The crypto industry body has suggested that the government can regulate cryptocurrencies by introducing a licensing regime for exchanges and other intermediaries and bringing in strict norms to track funds used in crypto trading, Moneycontrol has learnt from sources.
The Blockchain and Crypto Assets Council (BACC) is known to have said that the concern of investor safety can be addressed through imposing registration or licensing which will ensure proper management and disclosures by exchanges and wallet providers.
BACC comprises crypto exchanges and is part of the Internet and Mobile Association of India (IAMAI). The Council is co-chaired by Ashish Singhal, founder of CoinSwitch and Sumit Gupta, founder of CoinDCX.
The Council's suggestions were part of the responses submitted to the Parliamentary Standing Committee on Finance which had put forth questions to the crypto industry in a meeting held on November 15. Moneycontrol had reported on November 23 that the industry will be submitting written responses to the Standing Committee chaired by BJP MP Jayant Sinha.
Further, the industry has suggested that Know Your Customer (KYC) and Anti-Money Laundering (AML) norms should be imposed in a bid to regulate trading and allow tracking of transactions to a real-world identity. BACC is also said to have sought clarity on the status of crypto under the Foreign Exchange Management Act (FEMA) and tax laws.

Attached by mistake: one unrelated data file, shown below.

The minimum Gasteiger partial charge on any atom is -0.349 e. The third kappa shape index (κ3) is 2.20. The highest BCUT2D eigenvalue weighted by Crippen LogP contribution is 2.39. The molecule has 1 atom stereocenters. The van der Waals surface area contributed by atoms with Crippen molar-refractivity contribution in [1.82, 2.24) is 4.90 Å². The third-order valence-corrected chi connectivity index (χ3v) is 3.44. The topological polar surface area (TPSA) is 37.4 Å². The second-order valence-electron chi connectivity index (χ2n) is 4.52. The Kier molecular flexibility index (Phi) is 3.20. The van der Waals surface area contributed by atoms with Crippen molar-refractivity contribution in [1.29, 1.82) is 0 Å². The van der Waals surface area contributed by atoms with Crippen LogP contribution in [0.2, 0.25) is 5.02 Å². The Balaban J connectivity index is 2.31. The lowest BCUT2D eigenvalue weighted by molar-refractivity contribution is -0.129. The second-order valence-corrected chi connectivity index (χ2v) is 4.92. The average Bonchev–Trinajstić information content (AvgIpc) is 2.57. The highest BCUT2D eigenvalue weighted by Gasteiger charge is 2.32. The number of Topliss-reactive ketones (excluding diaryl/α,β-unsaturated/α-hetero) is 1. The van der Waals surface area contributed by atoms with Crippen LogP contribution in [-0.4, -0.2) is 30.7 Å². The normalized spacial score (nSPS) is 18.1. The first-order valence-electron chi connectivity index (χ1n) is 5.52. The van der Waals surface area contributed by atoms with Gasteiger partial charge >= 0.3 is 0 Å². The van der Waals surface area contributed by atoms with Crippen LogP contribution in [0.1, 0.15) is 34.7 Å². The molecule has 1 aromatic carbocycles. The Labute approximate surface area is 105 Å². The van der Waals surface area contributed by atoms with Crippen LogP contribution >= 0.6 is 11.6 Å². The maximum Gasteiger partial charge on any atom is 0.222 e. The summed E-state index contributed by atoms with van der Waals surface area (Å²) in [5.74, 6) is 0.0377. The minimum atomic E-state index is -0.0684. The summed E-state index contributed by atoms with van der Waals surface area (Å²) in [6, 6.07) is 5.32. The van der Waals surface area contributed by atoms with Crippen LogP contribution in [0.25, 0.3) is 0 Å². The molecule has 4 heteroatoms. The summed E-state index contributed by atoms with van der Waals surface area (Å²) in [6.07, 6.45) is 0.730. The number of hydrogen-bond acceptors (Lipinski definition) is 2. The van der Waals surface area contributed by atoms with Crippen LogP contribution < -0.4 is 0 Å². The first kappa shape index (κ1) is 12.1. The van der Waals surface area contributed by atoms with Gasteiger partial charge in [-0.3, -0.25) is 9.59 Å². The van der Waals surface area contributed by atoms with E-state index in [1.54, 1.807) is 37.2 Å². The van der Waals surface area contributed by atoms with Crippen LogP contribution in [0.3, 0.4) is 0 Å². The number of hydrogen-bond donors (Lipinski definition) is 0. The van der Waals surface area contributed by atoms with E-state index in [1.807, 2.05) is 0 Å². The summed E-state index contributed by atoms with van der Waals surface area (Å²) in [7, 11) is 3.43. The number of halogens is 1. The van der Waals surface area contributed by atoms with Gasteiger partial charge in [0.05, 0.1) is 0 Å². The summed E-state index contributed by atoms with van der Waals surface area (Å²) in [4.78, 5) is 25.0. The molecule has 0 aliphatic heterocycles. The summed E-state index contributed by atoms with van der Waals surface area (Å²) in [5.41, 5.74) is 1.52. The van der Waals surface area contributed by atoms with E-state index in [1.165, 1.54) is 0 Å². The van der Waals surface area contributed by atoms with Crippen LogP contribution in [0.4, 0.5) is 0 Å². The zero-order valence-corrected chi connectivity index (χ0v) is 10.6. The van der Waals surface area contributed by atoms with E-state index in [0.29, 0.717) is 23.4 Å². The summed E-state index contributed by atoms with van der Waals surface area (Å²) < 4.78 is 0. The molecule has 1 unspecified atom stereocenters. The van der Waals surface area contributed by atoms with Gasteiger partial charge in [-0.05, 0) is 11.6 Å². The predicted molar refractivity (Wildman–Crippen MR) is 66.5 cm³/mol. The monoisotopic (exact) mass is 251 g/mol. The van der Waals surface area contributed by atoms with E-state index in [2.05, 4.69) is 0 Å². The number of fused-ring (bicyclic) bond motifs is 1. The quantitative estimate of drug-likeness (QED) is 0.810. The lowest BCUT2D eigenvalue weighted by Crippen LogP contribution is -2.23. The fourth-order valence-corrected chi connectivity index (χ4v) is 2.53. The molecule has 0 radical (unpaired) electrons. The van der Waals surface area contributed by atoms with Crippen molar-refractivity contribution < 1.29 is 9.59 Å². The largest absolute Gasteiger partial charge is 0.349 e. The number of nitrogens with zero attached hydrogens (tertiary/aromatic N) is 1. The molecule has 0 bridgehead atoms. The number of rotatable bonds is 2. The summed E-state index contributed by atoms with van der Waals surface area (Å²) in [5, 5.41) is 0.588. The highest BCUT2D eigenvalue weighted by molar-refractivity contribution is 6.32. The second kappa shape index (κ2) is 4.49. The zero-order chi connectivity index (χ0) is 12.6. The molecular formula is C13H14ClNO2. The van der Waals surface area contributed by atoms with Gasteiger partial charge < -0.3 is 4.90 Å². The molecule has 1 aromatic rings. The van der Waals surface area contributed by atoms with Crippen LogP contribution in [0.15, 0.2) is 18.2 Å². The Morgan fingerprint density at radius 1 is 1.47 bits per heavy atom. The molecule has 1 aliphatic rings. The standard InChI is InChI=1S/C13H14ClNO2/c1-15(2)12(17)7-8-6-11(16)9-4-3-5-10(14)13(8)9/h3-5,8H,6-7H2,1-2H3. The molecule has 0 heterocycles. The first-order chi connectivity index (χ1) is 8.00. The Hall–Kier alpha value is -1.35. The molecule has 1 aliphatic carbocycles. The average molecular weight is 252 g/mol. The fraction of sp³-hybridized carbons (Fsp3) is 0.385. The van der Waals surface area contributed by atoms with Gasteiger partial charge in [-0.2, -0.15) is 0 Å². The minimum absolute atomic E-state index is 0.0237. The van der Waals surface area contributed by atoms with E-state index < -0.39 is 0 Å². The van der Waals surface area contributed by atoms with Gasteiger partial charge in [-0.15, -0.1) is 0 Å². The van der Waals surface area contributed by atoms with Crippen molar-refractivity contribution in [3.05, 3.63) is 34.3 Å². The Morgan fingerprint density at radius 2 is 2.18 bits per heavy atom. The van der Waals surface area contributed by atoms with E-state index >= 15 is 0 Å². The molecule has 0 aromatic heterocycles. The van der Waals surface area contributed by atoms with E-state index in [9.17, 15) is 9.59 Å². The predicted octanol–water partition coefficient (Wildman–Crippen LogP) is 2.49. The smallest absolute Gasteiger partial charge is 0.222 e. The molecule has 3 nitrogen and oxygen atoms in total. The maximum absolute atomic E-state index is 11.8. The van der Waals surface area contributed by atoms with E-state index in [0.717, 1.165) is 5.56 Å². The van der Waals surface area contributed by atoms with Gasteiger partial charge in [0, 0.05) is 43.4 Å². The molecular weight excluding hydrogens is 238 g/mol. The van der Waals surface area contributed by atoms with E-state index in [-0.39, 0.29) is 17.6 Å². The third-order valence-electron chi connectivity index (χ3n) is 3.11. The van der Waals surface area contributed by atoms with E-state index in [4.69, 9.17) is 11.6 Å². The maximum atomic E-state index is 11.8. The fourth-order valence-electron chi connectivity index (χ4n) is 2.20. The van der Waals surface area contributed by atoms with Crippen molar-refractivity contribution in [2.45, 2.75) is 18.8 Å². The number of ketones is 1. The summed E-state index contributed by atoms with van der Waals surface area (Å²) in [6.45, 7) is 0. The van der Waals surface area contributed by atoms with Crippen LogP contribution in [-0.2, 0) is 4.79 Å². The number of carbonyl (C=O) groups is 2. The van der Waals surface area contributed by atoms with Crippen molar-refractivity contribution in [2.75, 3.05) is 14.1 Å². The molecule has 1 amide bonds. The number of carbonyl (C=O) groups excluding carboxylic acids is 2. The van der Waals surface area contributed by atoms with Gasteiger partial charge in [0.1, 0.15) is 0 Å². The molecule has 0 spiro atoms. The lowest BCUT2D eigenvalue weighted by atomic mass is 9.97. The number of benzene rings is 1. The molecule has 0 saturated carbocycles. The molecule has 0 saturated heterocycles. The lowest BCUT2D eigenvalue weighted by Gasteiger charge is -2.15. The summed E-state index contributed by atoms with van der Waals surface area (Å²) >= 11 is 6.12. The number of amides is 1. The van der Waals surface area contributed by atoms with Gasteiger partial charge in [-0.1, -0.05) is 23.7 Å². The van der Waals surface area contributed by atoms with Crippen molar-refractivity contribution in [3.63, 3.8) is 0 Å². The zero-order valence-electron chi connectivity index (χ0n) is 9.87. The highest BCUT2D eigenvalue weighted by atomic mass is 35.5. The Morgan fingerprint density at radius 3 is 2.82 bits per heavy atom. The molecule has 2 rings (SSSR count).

In response to the Standing Committee’s queries on whether cryptocurrency usage will take currency out of the domain of world governments, the body clarified that the intent is for crypto-tech to co-exist seamlessly with sovereign currencies rather than replace or compete with them. Sources added that BACC in its response has stated that crypto-asset-related developments have no direct implications for monetary policy currently, but may need to be monitored.
On the key issue of how cryptos-related risks can be mitigated, the industry body recommended it to be done in two phases. Firstly, crypto firms must collect KYC information from customers, there should be transparency on details of operating entities in the ecosystem and audits where required.
Sources added that the second step suggested by BACC is that regulators could work with the industry to put in place a proportionate crypto-tech tailored regime, potentially via a Self-Regulatory Organisation (SRO) or a new legislative framework entirely.
To allay the concerns of the government on the impact of misleading advertisements by exchanges, BACC recommended self-regulatory guidelines for advertising in crypto-tech that could be put in place by the SRO.
The Council is also known to have highlighted the need for clear guidance by countries on the tax treatment of crypto-tokens. BACC also cautioned that any tax regime should not end up regulating the entire ecosystem and technology behind cryptos as opposed to the services provided by the industry.
The tech and ecosystem intermediaries here include miners, validators, and wallet developers who may not directly know the buyers and sellers in the decentralised crypto-tech industry, hence making it impossible for them to comply with new tax reporting norms.
The industry said any ban would deprive Indians of the value of this property and result in huge losses as a ban would have a cascading global effect with cryptocurrencies plummeting.
Moneycontrol further learns that the industry had also submitted a ‘Cryptofinance: Opportunities and Challenges’ report during the meeting on November 15 which highlighted the positive impact and opportunities of crypto-tech.These responses come at a time when the industry is waiting for the Cryptocurrency and Regulation of Official Digital Currency Bill, 2021 to be tabled in the ongoing Winter Session of the Parliament. On November 30, Finance Minister Nirmala Sitharaman had said in the Rajya Sabha that the bill will be brought to the Parliament after the nod from the Cabinet.